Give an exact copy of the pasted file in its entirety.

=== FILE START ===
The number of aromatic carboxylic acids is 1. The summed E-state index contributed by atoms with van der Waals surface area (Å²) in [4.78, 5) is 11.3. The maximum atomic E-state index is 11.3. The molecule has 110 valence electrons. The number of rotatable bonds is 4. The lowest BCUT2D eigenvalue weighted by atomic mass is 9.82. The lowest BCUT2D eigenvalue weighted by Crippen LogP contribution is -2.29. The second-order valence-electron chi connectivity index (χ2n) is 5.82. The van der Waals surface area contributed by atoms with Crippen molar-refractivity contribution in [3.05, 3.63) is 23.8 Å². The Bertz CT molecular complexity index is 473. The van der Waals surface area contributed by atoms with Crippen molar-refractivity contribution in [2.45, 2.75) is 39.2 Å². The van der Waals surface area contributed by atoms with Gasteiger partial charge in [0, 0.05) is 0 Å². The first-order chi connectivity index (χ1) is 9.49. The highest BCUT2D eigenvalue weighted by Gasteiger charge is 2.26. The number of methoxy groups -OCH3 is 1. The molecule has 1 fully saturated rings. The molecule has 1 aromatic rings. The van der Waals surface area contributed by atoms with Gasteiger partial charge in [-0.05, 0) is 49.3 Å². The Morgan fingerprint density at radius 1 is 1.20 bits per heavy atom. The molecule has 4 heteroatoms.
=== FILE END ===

The number of aromatic carboxylic acids is 1. The summed E-state index contributed by atoms with van der Waals surface area (Å²) in [4.78, 5) is 11.3. The maximum atomic E-state index is 11.3. The molecule has 110 valence electrons. The number of rotatable bonds is 4. The lowest BCUT2D eigenvalue weighted by atomic mass is 9.82. The lowest BCUT2D eigenvalue weighted by Crippen LogP contribution is -2.29. The second-order valence-electron chi connectivity index (χ2n) is 5.82. The van der Waals surface area contributed by atoms with Crippen molar-refractivity contribution in [3.05, 3.63) is 23.8 Å². The Bertz CT molecular complexity index is 473. The van der Waals surface area contributed by atoms with Crippen molar-refractivity contribution in [2.45, 2.75) is 39.2 Å². The van der Waals surface area contributed by atoms with Gasteiger partial charge in [0, 0.05) is 0 Å². The first-order chi connectivity index (χ1) is 9.49. The highest BCUT2D eigenvalue weighted by Gasteiger charge is 2.26. The number of methoxy groups -OCH3 is 1. The molecule has 1 fully saturated rings. The molecule has 1 aromatic rings. The van der Waals surface area contributed by atoms with Gasteiger partial charge in [-0.05, 0) is 49.3 Å². The Morgan fingerprint density at radius 1 is 1.20 bits per heavy atom. The molecule has 4 heteroatoms.